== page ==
A post about philosophy and humor appeared on 3quarksdaily. It included this famous bit of humor:
There is a well-known joke about Talmudic interpretation. A Jew is talking to his Rabbi.
Rabbi,” the man said, “Explain the Talmud to me.”
“Very well,” he said. “First, I will ask you a question. If two men climb up a chimney and one comes out dirty, and one comes out clean, which one washes himself?”
“The dirty one,” answers the man.
“No. They look at each other and the dirty man thinks he is clean and the clean man thinks he is dirty, therefore, the clean man washes himself.”
“Now, another question:
If two men climb up a chimney and one comes out dirty, and one comes out clean, which one washes himself?”
The man smiles and says, “You just told me, Rabbi. The man who is clean washes himself because he thinks he is dirty.”
“No,” says the Rabbi. “If they each look at themselves, the clean man knows he doesn’t have to wash himself, so the dirty man washes himself.”
“Now, one more question.
If two men climb up a chimney and one comes out dirty, and one comes out clean, which one washes himself?”“I don’t know, Rabbi. Depending on your point of view, it could be either one.”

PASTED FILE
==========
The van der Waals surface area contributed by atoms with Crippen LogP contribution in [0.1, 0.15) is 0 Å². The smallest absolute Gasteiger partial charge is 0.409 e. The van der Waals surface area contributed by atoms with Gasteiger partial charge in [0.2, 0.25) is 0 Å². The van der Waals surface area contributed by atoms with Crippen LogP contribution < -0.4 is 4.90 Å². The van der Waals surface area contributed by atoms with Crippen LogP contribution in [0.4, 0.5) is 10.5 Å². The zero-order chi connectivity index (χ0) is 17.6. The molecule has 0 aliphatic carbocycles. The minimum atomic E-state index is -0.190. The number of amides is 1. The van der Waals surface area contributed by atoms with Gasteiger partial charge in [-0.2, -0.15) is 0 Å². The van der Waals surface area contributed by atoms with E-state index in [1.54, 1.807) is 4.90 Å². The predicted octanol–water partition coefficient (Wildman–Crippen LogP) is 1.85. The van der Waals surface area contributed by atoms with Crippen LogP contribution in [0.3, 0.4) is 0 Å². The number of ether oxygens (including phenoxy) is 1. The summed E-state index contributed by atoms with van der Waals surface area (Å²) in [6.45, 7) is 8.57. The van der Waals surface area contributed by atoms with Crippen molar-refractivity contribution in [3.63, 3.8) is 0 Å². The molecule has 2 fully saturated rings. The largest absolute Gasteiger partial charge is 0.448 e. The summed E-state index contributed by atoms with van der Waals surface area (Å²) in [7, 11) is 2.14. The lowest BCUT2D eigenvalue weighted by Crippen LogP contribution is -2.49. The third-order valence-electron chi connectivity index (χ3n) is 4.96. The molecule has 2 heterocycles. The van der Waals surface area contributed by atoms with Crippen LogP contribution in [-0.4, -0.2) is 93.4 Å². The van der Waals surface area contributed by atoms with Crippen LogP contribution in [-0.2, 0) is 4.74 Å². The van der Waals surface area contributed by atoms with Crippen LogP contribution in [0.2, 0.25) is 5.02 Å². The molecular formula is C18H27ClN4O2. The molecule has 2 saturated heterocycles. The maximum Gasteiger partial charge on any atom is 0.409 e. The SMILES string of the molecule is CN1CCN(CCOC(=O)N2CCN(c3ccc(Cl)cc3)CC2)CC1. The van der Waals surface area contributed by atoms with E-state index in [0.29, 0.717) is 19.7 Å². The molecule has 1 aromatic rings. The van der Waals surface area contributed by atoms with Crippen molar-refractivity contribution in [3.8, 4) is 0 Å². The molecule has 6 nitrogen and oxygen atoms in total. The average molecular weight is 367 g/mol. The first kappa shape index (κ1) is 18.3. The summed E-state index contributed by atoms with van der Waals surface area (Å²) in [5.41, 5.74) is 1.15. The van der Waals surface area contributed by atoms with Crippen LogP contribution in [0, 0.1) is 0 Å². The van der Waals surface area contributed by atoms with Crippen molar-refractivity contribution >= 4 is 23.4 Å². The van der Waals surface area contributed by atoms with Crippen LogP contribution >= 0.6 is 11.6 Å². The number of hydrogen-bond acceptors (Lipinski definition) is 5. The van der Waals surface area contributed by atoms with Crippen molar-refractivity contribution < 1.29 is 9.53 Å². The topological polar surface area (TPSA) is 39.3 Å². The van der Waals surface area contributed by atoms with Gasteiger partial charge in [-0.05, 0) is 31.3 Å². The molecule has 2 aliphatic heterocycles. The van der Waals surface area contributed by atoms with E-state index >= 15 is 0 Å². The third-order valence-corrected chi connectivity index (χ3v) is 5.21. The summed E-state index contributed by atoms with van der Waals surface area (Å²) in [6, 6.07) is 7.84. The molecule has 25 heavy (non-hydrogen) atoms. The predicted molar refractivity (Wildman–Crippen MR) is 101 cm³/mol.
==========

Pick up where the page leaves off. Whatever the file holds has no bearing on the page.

Again the Rabbi says, “No. If two men climb up a chimney, how could one man remain clean? They both are dirty, and they both wash themselves.”
The confused man said, “Rabbi, you asked me the same question three times and you gave me three different answers. Is this some kind of a joke?”
“This is not a joke, my son. This is Talmud.”
The Talmud is a famous example of seeking answers within a religious framework in a manner that does not assume there is only one possible answer. It is not infinitely open to plurality, but it regularly gives voice to minority and individual viewpoints. And in doing so, it shows that in order to seek to be faithful to a tradition, one does not have to take the fundamentalist approach of shutting down dialogue or seeking to exclude and/or silence all who disagree with one’s own viewpoint.